I too appreciate that this appreciation of the ‘wonder of it all’ is (dare I say) universal.

    Damian,

    …you see it as “philosophical/religious and scientific” and I see it as “philosophical/scientific and religious”.

    Good comment! It helps me express myself better. Indeed, I myself have (in this article) paired ‘religious’ with ‘philosophical’. A better way to express my thoughts, however, (and this is where your comment is so helpful!) is to say that ‘religion’ itself is on another kind of spectrum all together… For example, both you and Ken would be familiar with my problems with the word ‘religion’ anyway. I find ‘worldview’ a much more helpful term. It encompasses everything.
    We’ve all got a ‘view of the world’ (hence ‘worldview’) which –among other things– includes (a) our view of ‘how it all works’ (science) as well as (b) our response to questions of value/meaning (philosophy). While athiests, for example, are proud to say they are ‘non-religious’, they cannot say (and neither can anyone else, of course) they don’t have a ‘worldview’. That’s not trying to trick anybody with words, it’s just a helpful way to work from common ground, etc.
    So my ‘better-stated’ suggestion might look like this:

    world…(philosophy and science)…view

    make sense?

    -d-

  4. “While athiests, for example, are proud to say they are ‘non-religious’, they cannot say (and neither can anyone else, of course) they don’t have a ‘worldview’.” So true, and I imagine that no (or extremely few) would want to say that.

    However, more importantly, that claim is made by many religious people about us! It is, of course, a silly form of attack.

    Part of the problem (which doesn’t excuse those making this attack) is that “atheist” says exactly nothing about what one believes in. It’s actually quite an inappropriate term to use when discussing “worldview” because it says nothing about one’s “worldview” – except that it doesn’t accept an axiomatic god.

  5. Thanks Ken,
    Good stuff. Indeed words are important.
    I’m curious, when do ‘many religious people’ claim that atheists “don’t have a worldview“? I’m not saying it never happens, but I’d be very interested in an example… I myself have never heard a ‘religious person’ say that, but have very often hear the differences in worldviews discussed – but that’s quite different to the accusation that someone has no worldview.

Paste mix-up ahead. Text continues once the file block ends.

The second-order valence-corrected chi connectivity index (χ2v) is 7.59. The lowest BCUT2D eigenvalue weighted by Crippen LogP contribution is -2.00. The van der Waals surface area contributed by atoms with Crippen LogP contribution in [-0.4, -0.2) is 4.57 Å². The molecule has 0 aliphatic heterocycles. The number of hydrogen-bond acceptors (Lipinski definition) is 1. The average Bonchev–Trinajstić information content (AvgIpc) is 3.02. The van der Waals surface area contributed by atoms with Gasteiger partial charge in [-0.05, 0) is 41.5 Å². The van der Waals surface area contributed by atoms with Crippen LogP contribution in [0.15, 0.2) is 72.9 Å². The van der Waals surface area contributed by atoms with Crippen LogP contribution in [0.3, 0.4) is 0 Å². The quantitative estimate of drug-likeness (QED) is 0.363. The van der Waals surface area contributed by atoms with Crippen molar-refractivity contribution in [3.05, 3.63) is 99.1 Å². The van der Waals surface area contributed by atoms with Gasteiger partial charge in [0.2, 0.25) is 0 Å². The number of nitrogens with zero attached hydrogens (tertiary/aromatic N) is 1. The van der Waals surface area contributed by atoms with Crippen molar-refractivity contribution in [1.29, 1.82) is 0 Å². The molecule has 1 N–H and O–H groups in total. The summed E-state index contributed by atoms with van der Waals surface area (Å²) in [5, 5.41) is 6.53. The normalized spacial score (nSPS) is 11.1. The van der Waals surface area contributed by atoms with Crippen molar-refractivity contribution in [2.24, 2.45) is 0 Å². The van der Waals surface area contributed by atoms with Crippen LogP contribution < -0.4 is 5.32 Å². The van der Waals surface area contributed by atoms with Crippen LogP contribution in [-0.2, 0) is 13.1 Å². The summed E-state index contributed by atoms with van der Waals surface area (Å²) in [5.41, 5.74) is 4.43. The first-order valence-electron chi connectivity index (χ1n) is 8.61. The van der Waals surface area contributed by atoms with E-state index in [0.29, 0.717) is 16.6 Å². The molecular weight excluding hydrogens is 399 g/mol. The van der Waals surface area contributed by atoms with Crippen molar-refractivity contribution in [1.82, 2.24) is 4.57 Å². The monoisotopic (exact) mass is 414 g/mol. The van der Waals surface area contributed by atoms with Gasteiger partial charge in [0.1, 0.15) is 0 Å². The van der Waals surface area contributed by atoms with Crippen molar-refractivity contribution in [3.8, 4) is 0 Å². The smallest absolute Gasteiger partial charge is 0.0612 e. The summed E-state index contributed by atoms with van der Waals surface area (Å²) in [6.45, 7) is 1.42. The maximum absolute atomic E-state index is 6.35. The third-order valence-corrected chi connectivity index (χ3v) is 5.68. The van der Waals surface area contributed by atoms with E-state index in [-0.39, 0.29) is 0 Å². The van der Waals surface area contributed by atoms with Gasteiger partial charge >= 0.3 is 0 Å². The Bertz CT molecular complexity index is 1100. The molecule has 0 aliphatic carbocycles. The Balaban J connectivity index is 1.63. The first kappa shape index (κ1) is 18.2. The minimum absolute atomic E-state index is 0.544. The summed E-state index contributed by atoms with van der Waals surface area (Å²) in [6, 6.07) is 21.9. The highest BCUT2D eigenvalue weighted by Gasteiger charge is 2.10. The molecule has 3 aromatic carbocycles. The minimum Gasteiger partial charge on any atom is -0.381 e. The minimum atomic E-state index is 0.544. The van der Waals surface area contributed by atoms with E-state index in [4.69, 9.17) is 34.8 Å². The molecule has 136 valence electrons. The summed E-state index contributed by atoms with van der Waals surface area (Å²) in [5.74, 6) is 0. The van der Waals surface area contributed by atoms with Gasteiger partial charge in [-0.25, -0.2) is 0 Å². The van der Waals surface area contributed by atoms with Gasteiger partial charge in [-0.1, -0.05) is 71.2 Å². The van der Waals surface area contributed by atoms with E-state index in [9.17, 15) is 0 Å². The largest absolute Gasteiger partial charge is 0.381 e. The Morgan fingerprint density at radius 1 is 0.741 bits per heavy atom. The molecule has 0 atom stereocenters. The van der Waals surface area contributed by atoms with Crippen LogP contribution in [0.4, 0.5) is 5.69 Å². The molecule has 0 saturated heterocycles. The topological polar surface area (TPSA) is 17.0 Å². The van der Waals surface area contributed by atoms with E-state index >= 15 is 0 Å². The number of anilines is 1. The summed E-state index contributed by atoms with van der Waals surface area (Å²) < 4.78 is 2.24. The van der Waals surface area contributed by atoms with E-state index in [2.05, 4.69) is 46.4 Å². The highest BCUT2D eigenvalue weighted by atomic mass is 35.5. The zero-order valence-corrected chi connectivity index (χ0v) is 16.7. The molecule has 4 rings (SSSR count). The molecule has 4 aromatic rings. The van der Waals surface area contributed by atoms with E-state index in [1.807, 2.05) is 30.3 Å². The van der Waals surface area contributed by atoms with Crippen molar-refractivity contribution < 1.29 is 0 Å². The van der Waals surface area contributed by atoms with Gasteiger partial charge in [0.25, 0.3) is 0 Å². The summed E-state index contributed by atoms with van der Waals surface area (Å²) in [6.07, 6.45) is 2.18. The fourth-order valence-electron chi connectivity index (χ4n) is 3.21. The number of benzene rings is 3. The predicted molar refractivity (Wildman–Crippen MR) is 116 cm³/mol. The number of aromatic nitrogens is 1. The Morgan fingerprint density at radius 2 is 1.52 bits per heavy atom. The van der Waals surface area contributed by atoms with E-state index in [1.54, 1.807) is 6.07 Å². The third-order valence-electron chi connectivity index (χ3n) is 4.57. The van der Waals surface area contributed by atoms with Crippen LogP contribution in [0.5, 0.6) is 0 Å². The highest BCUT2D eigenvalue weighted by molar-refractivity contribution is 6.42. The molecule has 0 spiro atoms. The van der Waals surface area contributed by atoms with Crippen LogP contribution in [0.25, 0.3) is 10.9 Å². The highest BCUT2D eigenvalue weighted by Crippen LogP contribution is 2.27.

Very bizarre indeed. Logically, that statement is like saying someone doesn’t ‘view’ the ‘world’!
    :)
    -d-

  6. I don’;t know that this criticism is ever expressed using the word world view specifically. Reference is usually made to “no basis for morality” or “no basis for accepting a rational ordered universe.” In affect, attributing a world view with no content.

    Perhaps I should replace “many” by “some” to be on the safe side as it is an offensive to claim such knowledge of someones else’s philosophy.

  7. Could it be, also, that some religious folk may get the impression from scientific folk who hold an exclusively non-religious worldview, that the scientific worldview is somewhat neutral, lacking bias, due to the emphatic status often given to things called facts.

  8. BC,
    Yeah, that’s where things get real tricky, aye. Even ‘facts’ are ‘held’ differently by different people. Is that what you’re hinting at? Or am I mis-reading you?
    It seems to me that what we call ‘facts’ are still interpretations of data. But, of course, (or maybe not after all!) ‘facts’ aren’t called facts unless there is at least perceived to be universal (or near-universal) agreement. And a really good question is how could we ever really speak of universal agreement!?
    Reminds me of a ‘fact’ I’ve often heard: “All snowflakes have their own unique crystallisation pattern.” Really? Who’s checked!!??
    :)
    Enough of all this post-modernist doubt being cast on our precious facts! I’m off to bed…
    Pancakes in the morn…
    :)
    -d-